Oh, boy, does *this* speak to me!

Way back when, I was a beta tester for Windows 95. At the time, I had a 486-33 system, which was a little behind the state of the art, and slightly questionable as to whether it was powerful enough to run the new OS. I think they recommended a 486-66 as the minimum necessary. I liked Windows 95 immediately, and thought it had a much nicer interface than Windows 3.1, but I had to reinstall every few weeks because the beta versions kept trashing my hard drive.

In any case, the CD/sound card subsystem I’d added to the PC developed a problem – this was back when CDs and sound output beyond a simple beeper weren’t standard equipment that came with a computer; you usually had to purchase them separately and install them yourself.

The problem was that the CD tray would be ejected when I powered-up the computer, and the motor wouldn’t turn off. When I pushed the tray in, the rack gears would engage with the drive gears, the tray would get sucked in, then the motors would reverse and eject the tray again. The motor never stopped running, so the rack gears on the CD slide completely disengaged from the drive internals, and the slide could be easily removed. It was obvious that some limit switch or other sensor had broken. Unfortunately, tech support wouldn’t help me. They had their script, and they wouldn’t alter it for anything.

They wouldn’t support me because I had Windows 95 installed. Their position was that they didn’t support Windows 95, and had no intention of supporting it in the future. I suppose they felt that Windows 3.1 was the be-all and end-all of operating systems that would be in use forever, and this new upstart wouldn’t go anywhere. They insisted that they wouldn’t support me unless I uninstalled 95 and reinstalled 3.1, even though I’d been running for several months with Windows 95 by that point.

I couldn’t afford to uninstall Windows 95, because I was a beta tester in order that my then-girlfriend could use the system (and my experiences using it when she didn’t) to develop a Windows 95 training video – she had produced some videos previously for Video Professor, and got them to pay for my MSDN membership so that she could do one for Windows 95 that would be available on launch day. Explaining that it was an obvious hardware issue got me nowhere. Yes, I was reinstalling Windows 95 fairly often because of disk trashing, anyway, but it, at least, came on CD. I ‘d have had to install Windows 3.1 from 5 1/4″ floppies. Even if they’d agreed to replace my system, I’d have had a 3.1 system with no way to install 95 again until I’d received the replacement, and I couldn’t afford that. Actually, it was my girlfriend who couldn’t afford that, because she had a deadline for the video she was scripting, but it worked out to be pretty much the same thing.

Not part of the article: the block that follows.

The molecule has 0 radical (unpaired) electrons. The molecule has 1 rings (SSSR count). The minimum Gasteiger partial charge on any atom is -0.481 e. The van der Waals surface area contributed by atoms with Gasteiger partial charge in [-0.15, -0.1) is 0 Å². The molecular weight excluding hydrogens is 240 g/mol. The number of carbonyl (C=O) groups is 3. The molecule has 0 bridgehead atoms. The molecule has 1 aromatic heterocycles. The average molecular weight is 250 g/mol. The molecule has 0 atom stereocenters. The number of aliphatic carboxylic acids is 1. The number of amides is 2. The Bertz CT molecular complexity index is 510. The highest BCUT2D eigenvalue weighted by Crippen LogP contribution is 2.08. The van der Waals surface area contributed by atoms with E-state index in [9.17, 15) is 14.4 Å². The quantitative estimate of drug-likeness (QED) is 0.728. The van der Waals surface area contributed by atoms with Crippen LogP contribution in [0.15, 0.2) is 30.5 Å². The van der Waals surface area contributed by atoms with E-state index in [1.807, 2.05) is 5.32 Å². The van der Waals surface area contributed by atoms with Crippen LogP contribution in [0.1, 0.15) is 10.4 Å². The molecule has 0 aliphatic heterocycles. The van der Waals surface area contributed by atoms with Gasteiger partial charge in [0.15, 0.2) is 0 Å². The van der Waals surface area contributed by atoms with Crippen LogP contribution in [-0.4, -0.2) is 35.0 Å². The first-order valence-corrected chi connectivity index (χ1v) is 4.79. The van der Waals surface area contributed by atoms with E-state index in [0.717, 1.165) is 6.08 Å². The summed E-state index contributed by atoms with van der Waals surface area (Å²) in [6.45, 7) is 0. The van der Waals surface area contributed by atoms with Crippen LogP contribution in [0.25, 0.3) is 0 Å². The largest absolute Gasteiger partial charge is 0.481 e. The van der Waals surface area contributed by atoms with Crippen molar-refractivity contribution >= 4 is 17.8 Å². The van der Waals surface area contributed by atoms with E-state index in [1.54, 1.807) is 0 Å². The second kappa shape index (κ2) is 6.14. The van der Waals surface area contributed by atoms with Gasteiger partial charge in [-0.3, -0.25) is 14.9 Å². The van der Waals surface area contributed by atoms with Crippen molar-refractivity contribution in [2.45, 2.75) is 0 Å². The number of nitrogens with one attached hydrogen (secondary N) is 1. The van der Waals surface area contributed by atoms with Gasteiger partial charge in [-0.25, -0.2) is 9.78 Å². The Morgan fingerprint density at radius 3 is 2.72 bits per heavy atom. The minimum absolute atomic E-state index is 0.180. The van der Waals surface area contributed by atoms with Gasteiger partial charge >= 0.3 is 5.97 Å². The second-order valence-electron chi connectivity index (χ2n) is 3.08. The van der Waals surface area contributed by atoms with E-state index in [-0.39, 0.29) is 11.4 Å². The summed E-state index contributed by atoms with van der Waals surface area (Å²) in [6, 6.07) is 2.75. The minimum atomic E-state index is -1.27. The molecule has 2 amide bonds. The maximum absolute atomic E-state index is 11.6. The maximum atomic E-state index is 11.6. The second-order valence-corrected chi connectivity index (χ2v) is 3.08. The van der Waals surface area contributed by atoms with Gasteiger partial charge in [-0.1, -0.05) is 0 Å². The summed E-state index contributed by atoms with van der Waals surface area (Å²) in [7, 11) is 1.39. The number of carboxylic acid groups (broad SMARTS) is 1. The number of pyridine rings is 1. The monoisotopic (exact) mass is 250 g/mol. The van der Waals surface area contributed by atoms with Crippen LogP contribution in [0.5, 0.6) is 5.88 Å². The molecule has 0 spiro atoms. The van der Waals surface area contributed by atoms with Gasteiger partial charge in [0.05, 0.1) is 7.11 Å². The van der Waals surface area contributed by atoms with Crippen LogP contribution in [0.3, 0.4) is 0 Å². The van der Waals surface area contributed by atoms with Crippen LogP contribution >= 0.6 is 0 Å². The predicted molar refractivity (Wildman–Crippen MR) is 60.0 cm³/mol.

Finally, I disconnected the hard drive completely, and booted from a DOS 5.0 floppy that I’d installed the CD’s drivers onto. Exactly the same behavior (which I’d expected). Again (and, at this point, it had been several calls over the course of a few weeks) I called tech support and waited the half-hour or so to get through. I described what I’d done. They said I had to have a hard drive. I asked to speak to a supervisor. Eventually, I got one. I described (again) that I’d booted from floppy and the hard drive with Windows 95 wasn’t even powered up. He said, “We can work with that.” I said, “Finally! Thank you!”

Then he said, “The first thing you need to do is reinstall the hard drive and put Windows 3.1 back on it.”

You can probably imagine my reaction. You’d likely be wrong. I didn’t blow up. I merely asked to whom I’d send a complaint about their support. He said that it would go to him. Then was when I blew up. He hung up on me when I was explaining that I provided tech support for my company’s products, and any complaints about the support I provided went to my boss, not to me, and that I thought that either his boss was stupid or he was a liar.

After that, I wrote a letter to the president of the company, whose address I found in the Dunn & Bradstreet books my company had. I wrote up the entire chronology of my attempts to get support – I’d actually kept a log of all the calls, which I don’t normally do – and very politely explained what I felt were the shortcomings of their approach to Windows 95 and their customer support, including the fact that their customer support people were apparently trying to prevent upper management from learning just how poorly they were performing.

The letter came back to me with a “moved – forwarding order expired” stamped onto it. I may still have it, unopened, tucked somewhere in the garage.

In any case, that was all brought back to me by this cartoon.

UPDATE: XKCD (although not the same cartoon) has inspired someone else.

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